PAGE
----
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Passions in Poetry

A Grief Observed, with gratitude

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serenity blaze
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0 posted 06-15-2005 01:44 PM       View Profile for serenity blaze   Email serenity blaze   Edit/Delete Message      Find Poems  View IP for serenity blaze

To jbouder for suggesting that I read this and to my buddy, Stephanos, for making certain that I read it, as he sent it to me.

I tend to cope with things by knowing all I can about them, and nodding, I read it once in the first sitting and I'm reading it again today.

It's a very thoughtful and compelling analysis of "processing" grief, and I find myself nodding in understanding over every page.

Thank you both for helping me to find something I didn't know I was looking for.

(And yes, my mother gets it next.)

you guys are wonderful.
Sunshine
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1 posted 06-15-2005 02:15 PM       View Profile for Sunshine   Email Sunshine   Edit/Delete Message      Find Poems   Click to visit Sunshine's Home Page   View IP for Sunshine

Networking can bring about some of the best moments...

but networking because we KNOW someone needs SOMETHING is even better yet!

That's wonderful, serenity...
Huan Yi
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2 posted 06-16-2005 03:01 AM       View Profile for Huan Yi   Email Huan Yi   Edit/Delete Message      Find Poems  View IP for Huan Yi


I personally could not accept the notion that a woman’s
fatal  illness was somehow God’s test; in fact I found
it repulsive.  Why any god I would care much less want
to worship, (love?), would need to inflict pain to determine
faith or worthiness is beyond what small goodness I have.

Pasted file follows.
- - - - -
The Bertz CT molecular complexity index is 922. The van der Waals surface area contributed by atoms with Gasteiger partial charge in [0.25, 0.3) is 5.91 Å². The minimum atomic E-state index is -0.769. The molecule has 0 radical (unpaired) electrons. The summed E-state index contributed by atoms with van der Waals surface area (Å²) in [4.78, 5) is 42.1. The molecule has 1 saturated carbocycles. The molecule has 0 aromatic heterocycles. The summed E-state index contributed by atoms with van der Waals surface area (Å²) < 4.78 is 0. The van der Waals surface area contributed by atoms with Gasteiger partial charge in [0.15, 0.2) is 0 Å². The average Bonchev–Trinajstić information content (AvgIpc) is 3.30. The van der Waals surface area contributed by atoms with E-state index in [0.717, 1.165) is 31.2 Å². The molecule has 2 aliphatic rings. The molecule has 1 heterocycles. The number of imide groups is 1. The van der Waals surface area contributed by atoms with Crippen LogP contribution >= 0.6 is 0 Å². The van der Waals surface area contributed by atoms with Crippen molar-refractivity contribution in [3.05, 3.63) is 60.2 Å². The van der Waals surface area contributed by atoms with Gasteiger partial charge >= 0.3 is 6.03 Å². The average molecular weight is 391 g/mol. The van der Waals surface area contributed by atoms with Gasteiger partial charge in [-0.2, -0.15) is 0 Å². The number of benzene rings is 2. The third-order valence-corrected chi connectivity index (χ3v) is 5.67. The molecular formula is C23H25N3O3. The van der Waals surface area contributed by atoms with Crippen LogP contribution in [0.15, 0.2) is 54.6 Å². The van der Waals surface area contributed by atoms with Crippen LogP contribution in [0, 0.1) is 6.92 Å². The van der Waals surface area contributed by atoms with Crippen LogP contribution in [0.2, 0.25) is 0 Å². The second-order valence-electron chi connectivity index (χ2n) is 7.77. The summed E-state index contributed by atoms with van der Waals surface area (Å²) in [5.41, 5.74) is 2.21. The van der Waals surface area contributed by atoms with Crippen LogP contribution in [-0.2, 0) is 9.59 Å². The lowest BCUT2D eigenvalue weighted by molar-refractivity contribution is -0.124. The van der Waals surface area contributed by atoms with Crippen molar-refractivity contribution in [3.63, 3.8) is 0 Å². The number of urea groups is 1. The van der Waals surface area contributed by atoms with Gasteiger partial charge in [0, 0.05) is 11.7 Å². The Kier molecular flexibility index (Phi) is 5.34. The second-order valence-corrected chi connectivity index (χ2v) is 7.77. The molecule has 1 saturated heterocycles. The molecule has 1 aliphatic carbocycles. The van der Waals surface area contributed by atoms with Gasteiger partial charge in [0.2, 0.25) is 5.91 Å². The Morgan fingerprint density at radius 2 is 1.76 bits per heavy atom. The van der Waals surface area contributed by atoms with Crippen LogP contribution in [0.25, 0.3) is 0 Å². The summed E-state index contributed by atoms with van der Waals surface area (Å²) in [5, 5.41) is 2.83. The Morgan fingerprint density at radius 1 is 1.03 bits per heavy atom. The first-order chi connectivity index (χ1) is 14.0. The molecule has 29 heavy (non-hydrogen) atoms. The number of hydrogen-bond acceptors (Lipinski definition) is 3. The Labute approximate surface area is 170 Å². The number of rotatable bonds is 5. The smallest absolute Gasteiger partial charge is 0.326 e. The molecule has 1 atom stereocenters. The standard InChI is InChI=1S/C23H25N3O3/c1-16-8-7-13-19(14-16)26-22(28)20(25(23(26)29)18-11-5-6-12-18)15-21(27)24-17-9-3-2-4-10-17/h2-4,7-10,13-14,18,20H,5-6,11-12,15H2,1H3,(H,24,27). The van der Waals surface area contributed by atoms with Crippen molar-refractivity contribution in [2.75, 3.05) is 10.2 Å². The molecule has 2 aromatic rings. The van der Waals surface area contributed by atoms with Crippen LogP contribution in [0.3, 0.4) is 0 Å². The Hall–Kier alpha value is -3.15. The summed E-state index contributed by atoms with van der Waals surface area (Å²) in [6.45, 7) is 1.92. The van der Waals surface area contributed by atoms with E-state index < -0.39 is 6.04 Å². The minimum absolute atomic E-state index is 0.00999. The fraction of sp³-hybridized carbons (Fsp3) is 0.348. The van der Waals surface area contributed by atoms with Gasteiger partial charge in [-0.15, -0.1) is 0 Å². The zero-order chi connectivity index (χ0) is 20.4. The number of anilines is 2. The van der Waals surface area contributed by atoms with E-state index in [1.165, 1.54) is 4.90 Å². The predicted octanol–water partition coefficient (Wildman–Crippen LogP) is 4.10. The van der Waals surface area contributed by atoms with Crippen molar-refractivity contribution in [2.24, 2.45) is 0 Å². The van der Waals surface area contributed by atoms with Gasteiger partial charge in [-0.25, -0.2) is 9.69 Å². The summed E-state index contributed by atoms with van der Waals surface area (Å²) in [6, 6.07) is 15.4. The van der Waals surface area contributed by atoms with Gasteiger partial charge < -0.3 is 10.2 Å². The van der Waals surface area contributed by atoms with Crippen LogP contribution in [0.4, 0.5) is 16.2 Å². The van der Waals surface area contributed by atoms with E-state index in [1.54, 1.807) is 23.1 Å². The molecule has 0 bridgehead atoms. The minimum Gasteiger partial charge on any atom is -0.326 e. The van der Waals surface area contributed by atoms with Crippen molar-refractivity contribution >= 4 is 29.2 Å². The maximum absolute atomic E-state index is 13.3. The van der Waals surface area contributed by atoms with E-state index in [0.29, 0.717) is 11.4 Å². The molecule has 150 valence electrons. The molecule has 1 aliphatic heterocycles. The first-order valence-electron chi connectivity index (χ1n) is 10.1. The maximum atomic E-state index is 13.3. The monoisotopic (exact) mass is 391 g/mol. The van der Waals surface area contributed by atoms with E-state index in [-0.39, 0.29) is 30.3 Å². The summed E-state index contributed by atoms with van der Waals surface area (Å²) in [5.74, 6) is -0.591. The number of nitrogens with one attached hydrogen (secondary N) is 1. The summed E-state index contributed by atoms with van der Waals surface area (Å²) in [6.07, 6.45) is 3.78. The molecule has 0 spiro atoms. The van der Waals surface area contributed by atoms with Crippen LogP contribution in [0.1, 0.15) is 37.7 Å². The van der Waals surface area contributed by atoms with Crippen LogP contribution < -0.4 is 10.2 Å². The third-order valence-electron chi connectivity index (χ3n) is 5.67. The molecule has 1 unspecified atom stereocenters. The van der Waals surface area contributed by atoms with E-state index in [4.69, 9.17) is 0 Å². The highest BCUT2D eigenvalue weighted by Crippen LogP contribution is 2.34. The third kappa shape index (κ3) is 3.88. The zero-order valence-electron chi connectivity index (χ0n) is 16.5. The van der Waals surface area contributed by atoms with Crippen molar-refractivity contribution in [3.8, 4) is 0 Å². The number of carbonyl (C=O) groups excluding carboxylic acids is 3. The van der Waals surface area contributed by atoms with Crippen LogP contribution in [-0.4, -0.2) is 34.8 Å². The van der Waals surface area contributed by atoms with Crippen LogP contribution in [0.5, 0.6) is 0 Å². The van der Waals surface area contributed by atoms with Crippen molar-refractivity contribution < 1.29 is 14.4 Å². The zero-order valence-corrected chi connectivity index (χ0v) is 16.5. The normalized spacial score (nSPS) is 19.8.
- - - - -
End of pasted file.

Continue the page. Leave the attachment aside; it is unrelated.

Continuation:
saved_by_grace
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3 posted 06-16-2005 08:25 AM       View Profile for saved_by_grace   Edit/Delete Message      Find Poems  View IP for saved_by_grace

I have a few people in my life that believe the same thing Huan Yi...and every one has the right to what they believe.  I really don't know any thing about what Serenity was sent (and has read), but I would love to read it sometime too...cause I am going through my own grief right now on many things...trying to find my way out.

BUT...I feel there are MANY different reasons why people go through pain, sickness, illness or any trial for that matter.  They aren't ALL brought on by God.  He gave this earth to the evil one to rein over for NOW, but God said that he will be taking it back when the time is right.  So I believe that some times...things just happen.  It may not be a test of your faith.  If it is a test, it is the devil messing with you trying to shake you up.  Make you believe that there isn't a God so that he has one more soul that he has taken away from Him.  I suppose it depends on where you are in your faith when these "bad things" happen to you or your loved ones that makes it a test of faith.  
I know two people from these pages alone [one much better than the other] that were strong in their faith clear up till the day that God called them home to be with him.  I didn't know Becky (whtdove) enough to know what she died of, but I know that by reading her words that she left here...I love her.  She was an amazing soul...and her love and faith was extremely strong in God.  Michael (Auguste), on the other hand, I did know...and very well.  He passed away with lung cancer (as you may or may not know)...lung cancer brought on by smoking since he was a teenager.  That was a consequence that he knew was a big possibility every time he lit one up.  Now, I think that if he HAD quit smoking...some thing else would have taken him away from us.  Cause even before we are born our days are numbered...and there isn't any thing that we can do about that.  We die when our time is up and not before...nor do we get more time if we live a 'perfect'/healthy life.  Michael was hit by a drunk driver when he was nine...he should have died then, but his time wasn't up yet.  Many years later...he almost died by drowning trying to save someone else, but his time wasn't up yet.